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These are well-known facts in the Chinese community, Chua only got gut to say them openly after he retired from politics.


Soi Lek Blames Dr. M For Overbearing Umno

KUALA LUMPUR — The Umno-centric approach that drove the non-Malay community away from Barisan Nasional’s (BN) fold began under Tun Dr Mahathir Mohamad’s administration, Datuk Seri Dr ChSua Soi Lek has said.

Disputing a recent blog entry by Dr Mahathir that faulted the embrace of liberalisation under successor Tun Abdullah Ahmad Badawi’s administration for the country’s current woes, the former MCA president instead said the problems traced back to the former’s tenure as prime minister.

“However, in the 21 years of Tun Mahathir’s leadership, we see that the growth of Umno’s political strength has made its coalition partners to become powerless in BN.

“Decisions made in the Umno Supreme Council were often become the Cabinet’s decisions and I had mentioned it before in the BN Convention that, to the people, Umno is the ‘taiko’ and if it becomes arrogant and dictatorial, it will have adverse impact on its component parties,” Dr Chua wrote in a recent Facebook post.

Saying that this approach had undermined the previously effective power-sharing model in BN, Dr Chua added that it also allowed the abuse of pro-Bumiputera affirmative action such as the New Economic Police (NEP) that further alienated non-Malay communities.

This and a fear of the growing concentration of power in Umno’s hands as demonstrated by the steadily increasing seats won by the Malay party in successive general elections since 2004 had driven the Chinese, in particular, towards DAP and away from MCA.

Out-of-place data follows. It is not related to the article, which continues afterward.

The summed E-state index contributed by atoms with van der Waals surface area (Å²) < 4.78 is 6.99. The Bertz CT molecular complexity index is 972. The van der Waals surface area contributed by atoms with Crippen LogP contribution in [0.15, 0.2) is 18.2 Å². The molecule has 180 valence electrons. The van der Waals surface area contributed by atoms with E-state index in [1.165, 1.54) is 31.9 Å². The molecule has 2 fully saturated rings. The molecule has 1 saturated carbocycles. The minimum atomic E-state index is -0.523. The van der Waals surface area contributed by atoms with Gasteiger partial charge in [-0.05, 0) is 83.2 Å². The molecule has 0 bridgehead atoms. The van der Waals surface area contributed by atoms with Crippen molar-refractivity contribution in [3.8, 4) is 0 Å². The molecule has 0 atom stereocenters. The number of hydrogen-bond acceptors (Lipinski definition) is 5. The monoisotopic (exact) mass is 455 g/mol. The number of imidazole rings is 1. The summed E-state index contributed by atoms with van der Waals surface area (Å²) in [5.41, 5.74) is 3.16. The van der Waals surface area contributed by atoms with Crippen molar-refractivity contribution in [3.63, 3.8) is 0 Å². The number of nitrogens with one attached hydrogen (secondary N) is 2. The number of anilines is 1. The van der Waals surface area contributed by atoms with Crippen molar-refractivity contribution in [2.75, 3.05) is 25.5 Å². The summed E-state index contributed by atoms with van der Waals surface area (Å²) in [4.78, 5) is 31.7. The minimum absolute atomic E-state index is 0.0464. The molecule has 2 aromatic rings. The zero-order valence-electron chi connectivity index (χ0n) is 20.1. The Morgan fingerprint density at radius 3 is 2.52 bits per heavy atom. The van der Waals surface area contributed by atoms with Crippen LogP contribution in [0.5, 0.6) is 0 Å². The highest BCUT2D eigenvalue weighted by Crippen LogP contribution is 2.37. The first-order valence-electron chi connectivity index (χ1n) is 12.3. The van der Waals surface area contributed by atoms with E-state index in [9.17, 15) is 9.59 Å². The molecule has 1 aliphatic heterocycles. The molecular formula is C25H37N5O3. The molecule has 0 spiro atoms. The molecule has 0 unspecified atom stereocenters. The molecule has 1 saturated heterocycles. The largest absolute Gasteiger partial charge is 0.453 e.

In Election 2013, Umno won 88 federal seats from the 133 that BN managed to retain to become by far the most dominant party in both the coalition and Parliament.

Speaking up again for market liberalisation, Dr Chua assured the Malay community that making the economy more competitive was for the benefit of all the country rather than a concession to Chinese businesses.

He also added that the inequality that policies such as the NEP sought to address were not only inter-racial, as often depicted, but was also prevalent even within the Malay community itself.

“Hence, affirmative policy must be based on need, we should help those in need regardless of race; otherwise such policy will be interpreted as an unfair policy because poverty does not exist in just one community,” Dr Chua said.

Earlier last week, Dr Mahathir had targeted the embrace of openness that began under the Abdullah administration for encouraging the increased demand to abandon the political and economic power sharing established in the aftermath of the May 13, 1969 race riots.

“Taking advantage of liberalisation and the weakened BN government, the conflict between the races heated up. The situation in Malaysia is tense as never before.

“Malaysians by and large are not violent people. But for how long can Malaysia remain stable in the face of persistent violation of the good understanding and the sharing of power between the races,” Dr Mahathir wrote on his blog today.

The country’s longest-serving prime minister also said that BN has exacerbated the issue by persisting to move away from the power-sharing ideals from previous administrations to no avail, resulting in its worst electoral performances ever in Election 2008 and again five years later in Election 2013.

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